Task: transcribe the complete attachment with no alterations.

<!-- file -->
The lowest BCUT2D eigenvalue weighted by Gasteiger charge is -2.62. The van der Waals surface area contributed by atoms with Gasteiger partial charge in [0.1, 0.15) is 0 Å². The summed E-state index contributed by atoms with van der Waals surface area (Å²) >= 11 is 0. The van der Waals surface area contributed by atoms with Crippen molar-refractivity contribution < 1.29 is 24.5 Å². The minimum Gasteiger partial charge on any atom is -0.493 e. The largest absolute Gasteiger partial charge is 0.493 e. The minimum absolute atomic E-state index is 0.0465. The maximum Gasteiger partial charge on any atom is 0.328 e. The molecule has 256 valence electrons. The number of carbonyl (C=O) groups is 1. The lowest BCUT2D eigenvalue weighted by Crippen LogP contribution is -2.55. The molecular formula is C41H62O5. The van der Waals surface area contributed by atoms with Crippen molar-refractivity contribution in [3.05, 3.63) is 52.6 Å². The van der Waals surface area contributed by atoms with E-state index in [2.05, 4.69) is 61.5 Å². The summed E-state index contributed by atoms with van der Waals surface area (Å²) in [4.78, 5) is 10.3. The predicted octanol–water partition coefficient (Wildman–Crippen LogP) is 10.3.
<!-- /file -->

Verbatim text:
The lowest BCUT2D eigenvalue weighted by Gasteiger charge is -2.62. The van der Waals surface area contributed by atoms with Gasteiger partial charge in [0.1, 0.15) is 0 Å². The summed E-state index contributed by atoms with van der Waals surface area (Å²) >= 11 is 0. The van der Waals surface area contributed by atoms with Crippen molar-refractivity contribution < 1.29 is 24.5 Å². The minimum Gasteiger partial charge on any atom is -0.493 e. The largest absolute Gasteiger partial charge is 0.493 e. The minimum absolute atomic E-state index is 0.0465. The maximum Gasteiger partial charge on any atom is 0.328 e. The molecule has 256 valence electrons. The number of carbonyl (C=O) groups is 1. The lowest BCUT2D eigenvalue weighted by Crippen LogP contribution is -2.55. The molecular formula is C41H62O5. The van der Waals surface area contributed by atoms with Crippen molar-refractivity contribution in [3.05, 3.63) is 52.6 Å². The van der Waals surface area contributed by atoms with E-state index in [2.05, 4.69) is 61.5 Å². The summed E-state index contributed by atoms with van der Waals surface area (Å²) in [4.78, 5) is 10.3. The predicted octanol–water partition coefficient (Wildman–Crippen LogP) is 10.3.